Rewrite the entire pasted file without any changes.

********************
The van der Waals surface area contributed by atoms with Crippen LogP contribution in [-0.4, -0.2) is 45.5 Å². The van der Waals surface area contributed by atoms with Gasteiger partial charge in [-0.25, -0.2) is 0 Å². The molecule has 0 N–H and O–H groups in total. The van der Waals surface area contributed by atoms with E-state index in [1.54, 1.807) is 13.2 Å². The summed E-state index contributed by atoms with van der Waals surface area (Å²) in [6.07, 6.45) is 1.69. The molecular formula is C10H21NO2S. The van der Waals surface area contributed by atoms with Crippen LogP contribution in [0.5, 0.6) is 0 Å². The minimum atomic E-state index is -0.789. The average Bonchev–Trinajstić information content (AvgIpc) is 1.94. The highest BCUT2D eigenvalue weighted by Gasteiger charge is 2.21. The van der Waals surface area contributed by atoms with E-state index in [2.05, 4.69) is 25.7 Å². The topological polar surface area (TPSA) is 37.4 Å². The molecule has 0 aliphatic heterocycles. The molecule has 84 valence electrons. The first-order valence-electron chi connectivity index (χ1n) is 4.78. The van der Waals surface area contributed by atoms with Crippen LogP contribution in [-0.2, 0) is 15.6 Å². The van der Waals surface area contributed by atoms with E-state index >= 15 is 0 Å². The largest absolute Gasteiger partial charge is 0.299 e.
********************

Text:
The van der Waals surface area contributed by atoms with Crippen LogP contribution in [-0.4, -0.2) is 45.5 Å². The van der Waals surface area contributed by atoms with Gasteiger partial charge in [-0.25, -0.2) is 0 Å². The molecule has 0 N–H and O–H groups in total. The van der Waals surface area contributed by atoms with E-state index in [1.54, 1.807) is 13.2 Å². The summed E-state index contributed by atoms with van der Waals surface area (Å²) in [6.07, 6.45) is 1.69. The molecular formula is C10H21NO2S. The van der Waals surface area contributed by atoms with Crippen LogP contribution in [0.5, 0.6) is 0 Å². The minimum atomic E-state index is -0.789. The average Bonchev–Trinajstić information content (AvgIpc) is 1.94. The highest BCUT2D eigenvalue weighted by Gasteiger charge is 2.21. The van der Waals surface area contributed by atoms with E-state index in [2.05, 4.69) is 25.7 Å². The topological polar surface area (TPSA) is 37.4 Å². The molecule has 0 aliphatic heterocycles. The molecule has 84 valence electrons. The first-order valence-electron chi connectivity index (χ1n) is 4.78. The van der Waals surface area contributed by atoms with Crippen LogP contribution in [-0.2, 0) is 15.6 Å². The van der Waals surface area contributed by atoms with E-state index >= 15 is 0 Å². The largest absolute Gasteiger partial charge is 0.299 e.